"If she is nicely roasted, she will be better than ever."
"Then" said Ozma, "we will arrange to start for the Kingdom of the Nomes at daybreak tomorrow. And, in the meantime, we will rest and prepare ourselves for the journey."
Although Princess Langwidere did not again appear to her guests, the palace servants waited upon the strangers from Oz and did everything in their power to make the party comfortable. There were many vacant rooms at their disposal, and the brave Army of twenty-seven was easily provided for and liberally feasted.
The Cowardly Lion and the Hungry Tiger were unharnessed from the chariot and allowed to roam at will throughout the palace, where they nearly frightened the servants into fits, although they did no harm at all. At one time Dorothy found the little maid Nanda crouching in terror in a corner, with the Hungry Tiger standing before her.
"You certainly look delicious," the beast was saying. "Will you kindly give me permission to eat you?"
"No, no, no!" cried the maid in reply.
"Then," said the Tiger, yawning frightfully, "please to get me about thirty pounds of tenderloin steak, cooked rare, with a peck of boiled potatoes on the side, and five gallons of ice-cream for dessert."
"I--I'll do the best I can!" said Nanda, and she ran away as fast as she could go.
"Are you so very hungry?" asked Dorothy, in wonder.
"You can hardly imagine the size of my appetite," replied the Tiger, sadly. "It seems to fill my whole body, from the end of my throat to the tip of my tail. I am very sure the appetite doesn't fit me, and is too large for the size of my body. Some day, when I meet a dentist with a pair of forceps, I'm going to have it pulled."
"What, your tooth?" asked Dorothy.
"No, my appetite," said the Hungry Tiger.
The little girl spent most of the afternoon talking with the Scarecrow and the Tin Woodman, who related to her all that had taken place in the Land of Oz since Dorothy had left it. She was much interested in the story of Ozma, who had been, when a baby, stolen by a wicked old witch and transformed into a boy. She did not know that she had ever been a girl until she was restored to her natural form by a kind sorceress. Then it was found that she was the only child of the former Ruler of Oz, and was entitled to rule in his place. Ozma had many adventures, however, before she regained her father's throne, and in these she was accompanied by a pumpkin-headed man, a highly magnified and thoroughly educated Woggle-Bug, and a wonderful sawhorse that had been brought to life by means of a magic powder. The Scarecrow and the Tin Woodman had also assisted her; but the Cowardly Lion, who ruled the great forest as the King of Beasts, knew nothing of Ozma until after she became the reigning princess of Oz. Then he journeyed to the Emerald City to see her, and on hearing she was about to visit the Land of Ev to set free the royal family of that country, the Cowardly Lion begged to go with her, and brought along his friend, the Hungry Tiger, as well.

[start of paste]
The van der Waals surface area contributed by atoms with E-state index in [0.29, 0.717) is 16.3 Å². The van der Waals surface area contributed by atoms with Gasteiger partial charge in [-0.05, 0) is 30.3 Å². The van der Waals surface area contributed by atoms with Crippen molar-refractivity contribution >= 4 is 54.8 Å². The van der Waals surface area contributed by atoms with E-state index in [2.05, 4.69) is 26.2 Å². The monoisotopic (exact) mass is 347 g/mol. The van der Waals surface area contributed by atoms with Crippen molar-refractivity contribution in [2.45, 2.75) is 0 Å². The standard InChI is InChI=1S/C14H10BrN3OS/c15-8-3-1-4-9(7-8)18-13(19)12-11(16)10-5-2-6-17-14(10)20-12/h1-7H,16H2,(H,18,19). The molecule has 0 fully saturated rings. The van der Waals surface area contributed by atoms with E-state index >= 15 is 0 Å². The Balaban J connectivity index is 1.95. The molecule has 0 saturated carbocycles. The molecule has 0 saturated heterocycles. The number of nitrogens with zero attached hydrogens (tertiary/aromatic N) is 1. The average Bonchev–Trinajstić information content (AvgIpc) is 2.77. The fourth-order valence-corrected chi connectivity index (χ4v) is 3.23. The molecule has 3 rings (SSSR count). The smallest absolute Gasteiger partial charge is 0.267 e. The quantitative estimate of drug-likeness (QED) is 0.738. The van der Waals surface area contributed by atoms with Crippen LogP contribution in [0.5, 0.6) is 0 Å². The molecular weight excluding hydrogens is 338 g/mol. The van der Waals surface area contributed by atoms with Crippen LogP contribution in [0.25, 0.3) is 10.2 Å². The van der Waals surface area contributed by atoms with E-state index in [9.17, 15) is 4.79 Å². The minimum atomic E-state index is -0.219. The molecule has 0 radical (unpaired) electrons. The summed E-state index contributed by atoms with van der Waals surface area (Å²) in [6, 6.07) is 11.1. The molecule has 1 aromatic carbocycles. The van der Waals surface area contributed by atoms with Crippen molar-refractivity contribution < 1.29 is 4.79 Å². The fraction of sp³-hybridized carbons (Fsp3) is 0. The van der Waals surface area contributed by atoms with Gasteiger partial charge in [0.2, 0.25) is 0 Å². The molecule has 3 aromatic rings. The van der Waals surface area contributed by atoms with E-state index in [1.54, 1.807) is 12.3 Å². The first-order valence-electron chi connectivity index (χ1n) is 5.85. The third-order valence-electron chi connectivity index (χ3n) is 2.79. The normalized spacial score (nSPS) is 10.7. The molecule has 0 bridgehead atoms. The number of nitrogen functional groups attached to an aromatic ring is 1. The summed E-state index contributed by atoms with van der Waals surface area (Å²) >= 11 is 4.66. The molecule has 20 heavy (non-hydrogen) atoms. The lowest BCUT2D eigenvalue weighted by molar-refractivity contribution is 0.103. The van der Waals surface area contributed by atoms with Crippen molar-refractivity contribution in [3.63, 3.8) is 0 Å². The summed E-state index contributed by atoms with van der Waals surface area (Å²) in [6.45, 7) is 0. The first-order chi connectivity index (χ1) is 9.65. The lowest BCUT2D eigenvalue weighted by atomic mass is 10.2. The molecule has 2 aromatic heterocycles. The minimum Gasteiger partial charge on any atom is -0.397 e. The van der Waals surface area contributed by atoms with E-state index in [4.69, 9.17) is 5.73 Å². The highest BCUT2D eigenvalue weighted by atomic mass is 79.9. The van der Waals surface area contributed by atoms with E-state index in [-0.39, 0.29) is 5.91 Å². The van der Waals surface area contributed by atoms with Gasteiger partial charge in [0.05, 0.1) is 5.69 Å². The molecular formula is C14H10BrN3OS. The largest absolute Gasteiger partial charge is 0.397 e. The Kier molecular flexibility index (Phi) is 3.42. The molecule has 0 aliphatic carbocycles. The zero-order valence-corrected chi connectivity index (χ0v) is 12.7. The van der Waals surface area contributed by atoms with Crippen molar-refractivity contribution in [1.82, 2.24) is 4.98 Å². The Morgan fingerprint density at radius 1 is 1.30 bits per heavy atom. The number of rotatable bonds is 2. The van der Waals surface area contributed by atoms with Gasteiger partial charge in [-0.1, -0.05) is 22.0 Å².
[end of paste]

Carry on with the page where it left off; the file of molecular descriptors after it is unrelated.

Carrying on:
Having heard this story, Dorothy related to them her own adventures, and then went out with her friends to find the Sawhorse, which Ozma had caused to be shod with plates of gold, so that its legs would not wear out.
They came upon the Sawhorse standing motionless beside the garden gate, but when Dorothy was introduced to him he bowed politely and blinked his eyes, which were knots of wood, and wagged his tail, which was only the branch of a tree.
"What a remarkable thing, to be alive!" exclaimed Dorothy.
"I quiet agree with you," replied the Sawhorse, in a rough but not unpleasant voice. "A creature like me has no business to live, as we all know. But it was the magic powder that did it, so I cannot justly be blamed."
"Of course not," said Dorothy. "And you seem to be of some use, 'cause I noticed the Scarecrow riding upon your back."
"Oh, yes; I'm of use," returned the Sawhorse; "and I never tire, never have to be fed, or cared for in any way."
"Are you intel'gent?" asked the girl.